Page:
Smarter Yardscapes

Save water and boost your lawn's style profile

Did you know that watering the lawn uses more water than any other activity in your home? 

Whether you’re a “twice a week with the hose” waterer, or have a more advanced irrigation or sprinkler system, your lawn is sucking up an average of 30% of your monthly summer water usage! This is because the roots of the standard grasses don’t reach very deep, so they dry out quickly. This is definitely true of Kentucky Bluegrass, the most common variety of grass planted and grown on Iowa lawns, according to the ISU Extension Center.

If you want to save money on your utility bill or reduce water usage for environmental reasons, consider replacing a portion of your lawn with a yardscape. A yardscape is landscaping within your yard. It’s a plan that doesn’t require replacing your entire lawn, but rather taking some of it and converting it to water-saving plants and flowers.  

If you aren’t ready to give up your lawn, we’ll also talk about some tips and tricks to water as effectively as possible. 

What look do you like?

Before you go ripping up your lawn, take some time to consider what you want the final product to look like. When it comes to water-saving yardscapes, there are several options.

Prairiescapes: The Iowa climate is ideal for prairie-type plants, and there are many native plants that can both help with your water conservation efforts and improve the ecosystems around you. (WEB VERSION) This list from the ISU Extension Center has lots of details about prairie plants and how to use them to your advantage. (PRINT VERSION) Head to to learn more about using prairie plants in your yardscape. 

Another benefit of designing a prairiescape? It won’t need much ongoing maintenance once you get the plants in the ground. Most prairie plants are perennials, meaning they will come back year after year without you having to replant. A little weeding is all this kind of landscaping will require.

Rockscapes: Looking for something that’s a bit more manicured, without all the maintenance that comes with traditional landscapes? Consider a rockscape! Like the name implies, rockscapes make use of different sizes and types of rocks in combination with limited live plants to create beautiful outdoor spaces. Rocks also create a barrier for weeds and prevent evaporation of water from the soil, meaning less time working in the garden overall.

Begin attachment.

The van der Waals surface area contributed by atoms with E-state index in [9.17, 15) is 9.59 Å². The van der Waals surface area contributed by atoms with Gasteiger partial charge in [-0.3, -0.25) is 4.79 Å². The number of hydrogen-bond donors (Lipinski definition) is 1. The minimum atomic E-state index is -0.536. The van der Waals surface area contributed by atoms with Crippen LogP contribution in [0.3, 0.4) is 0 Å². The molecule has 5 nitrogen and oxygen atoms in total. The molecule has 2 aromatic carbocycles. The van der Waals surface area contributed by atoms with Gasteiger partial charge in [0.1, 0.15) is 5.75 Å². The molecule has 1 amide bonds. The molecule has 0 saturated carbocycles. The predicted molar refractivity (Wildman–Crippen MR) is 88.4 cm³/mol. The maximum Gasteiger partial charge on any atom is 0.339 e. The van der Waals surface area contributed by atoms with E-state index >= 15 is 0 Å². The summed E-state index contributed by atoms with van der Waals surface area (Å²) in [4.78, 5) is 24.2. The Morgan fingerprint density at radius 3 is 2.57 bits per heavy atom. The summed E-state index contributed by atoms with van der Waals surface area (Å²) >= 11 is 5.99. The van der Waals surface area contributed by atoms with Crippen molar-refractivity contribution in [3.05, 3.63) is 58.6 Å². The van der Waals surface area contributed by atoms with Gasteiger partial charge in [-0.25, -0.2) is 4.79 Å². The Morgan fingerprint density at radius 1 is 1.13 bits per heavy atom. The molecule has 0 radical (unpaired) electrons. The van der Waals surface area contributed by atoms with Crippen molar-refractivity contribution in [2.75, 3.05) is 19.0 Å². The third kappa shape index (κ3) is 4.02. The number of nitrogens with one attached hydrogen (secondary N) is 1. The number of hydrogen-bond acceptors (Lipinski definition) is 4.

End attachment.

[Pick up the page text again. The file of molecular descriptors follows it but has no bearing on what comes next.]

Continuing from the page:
Terracing: If your yard has steep sloping, it may difficult to implement either of the landscapes discussed above. You may have problems with erosion if you remove your grass, and without careful planning, some plants may end up with too much water thanks to gravity causing rain and other water to run to the lowest point of your yard. If that’s the case for you, your landscape may benefit from terracing. This is the act of cutting “steps” into your yard, and creating small retaining walls to make multiple flat areas, in which you can then create prairiescapes, rockscapes, or flower or vegetable beds. 

It’s all in the planning

There are some things about your landscaping that can’t be changed. The location of your driveway, large trees, water features (ponds, pools, etc), and sun exposure are all pretty set in stone - sometimes literally! If you’ve decided that you’re ready to convert some or all of your lawn, start by drawing up a plan that takes your existing yard features into account.

Take measurements of the area you want to convert, and put pen to paper mapping it out. Add in the fixed features, and mark any areas you won’t be changing. Then, start thinking about what you want to see. Is a nice sitting area in the cards, or maybe some new flower beds? 

PRO TIP: We recommend using graph paper for this step, so you can make your design to scale. Doing so means you can easily see where you still have space and which areas are already filled in.